At a time when various critics and opinion leaders have been blaming Zanu PF for failing to fulfil its pre-2018 election promises, the ruling party is already targeting a massive 5 million votes in its pursuit to resoundingly win the next elections expected in the year 2023.

According to the ruling party’s national political commissar Victor Matemadanda, the disputed 2018 elections, in which its presidential candidate Emmerson Mnangagwa was controversially confirmed the winner at the courts, ‘created problems’ for Zanu PF.

On Sunday, Matemadanda urged the newly elected members of the Zanu PF Bulawayo Provincial Executive Committee to work towards luring more voters in a bid to ensure that the party convincingly out-ballots the opposition in the next elections.

“As the party, we have a 5 million target which we have set for ourselves. Remember the president has put a vision but before we get to that vision we have said 2018 elections have created problems for us,” Matemadanda said.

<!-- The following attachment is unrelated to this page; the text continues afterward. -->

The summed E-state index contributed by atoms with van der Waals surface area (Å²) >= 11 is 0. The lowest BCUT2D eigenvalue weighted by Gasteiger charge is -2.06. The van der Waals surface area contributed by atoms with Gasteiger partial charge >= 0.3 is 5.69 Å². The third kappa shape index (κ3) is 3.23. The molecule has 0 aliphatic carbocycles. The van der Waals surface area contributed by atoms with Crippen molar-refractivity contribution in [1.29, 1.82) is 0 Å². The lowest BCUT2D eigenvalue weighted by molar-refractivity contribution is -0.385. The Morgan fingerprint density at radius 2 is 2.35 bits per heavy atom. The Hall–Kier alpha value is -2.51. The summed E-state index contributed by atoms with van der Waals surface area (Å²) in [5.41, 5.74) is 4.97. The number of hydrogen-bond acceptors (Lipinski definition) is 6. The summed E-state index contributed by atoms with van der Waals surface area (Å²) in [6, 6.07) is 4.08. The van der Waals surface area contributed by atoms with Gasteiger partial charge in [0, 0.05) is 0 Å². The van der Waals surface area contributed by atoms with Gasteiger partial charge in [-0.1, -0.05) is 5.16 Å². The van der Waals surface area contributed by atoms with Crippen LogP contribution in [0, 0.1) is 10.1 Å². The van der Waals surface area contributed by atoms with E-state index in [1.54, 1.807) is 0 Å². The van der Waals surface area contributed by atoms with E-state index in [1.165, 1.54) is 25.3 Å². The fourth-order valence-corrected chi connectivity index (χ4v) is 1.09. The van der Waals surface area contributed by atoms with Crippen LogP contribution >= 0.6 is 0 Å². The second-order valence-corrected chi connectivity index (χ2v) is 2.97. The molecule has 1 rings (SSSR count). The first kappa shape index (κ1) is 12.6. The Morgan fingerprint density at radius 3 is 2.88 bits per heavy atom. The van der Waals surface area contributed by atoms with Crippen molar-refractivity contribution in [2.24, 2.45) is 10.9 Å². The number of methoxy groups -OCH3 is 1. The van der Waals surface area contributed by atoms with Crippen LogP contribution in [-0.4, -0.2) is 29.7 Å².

“The president was in the same bracket with the opposition. What we plan to do is to have a 5 million vote in the 2023 election so that the margin is big for all to see,” he said.

In 2018, Mnangagwa, narrowly beat his closest contender Nelson Chamisa by a slight margin after he polled 2 460 463 votes to garner 50.8 percent of the vote while the MDC Alliance leader got 2 147 436 to settle at 44.3%.

The aftermath of the announcement of the presidential election outcome sparked widespread outrage with seven people dying on August 1 after state deployed security forces indiscriminately opened fire on the unarmed dissenting masses in central Harare.

With the disgruntled opposition taking the legal route to challenge the outcome of the presidential election as announced by the electoral governing ZEC, Mnangagwa had to wait a bit longer, until the Supreme Court declared him the winner.

Roughly nine months earlier, the current Zimbabwe leader had dramatically ascended to the throne following a military coup that endedhis long-ruling predecessor, the late Robert Mugabe’ 37-year grip on power.

In power since Zimbabwe’s attainment of independence from British colonial conquest in 1980, Zanu PF has widely been labelled the scapegoat for the collapse of a then vibrant agrarian-based economy.

Zimbabwe’s economic fortunes further deteriorated after veterans of the country’s liberation struggle, with the support of Mugabe, seized white-owned commercial farms in a violent land grab euphemistically referred to as the Land Reform Programme in 2000.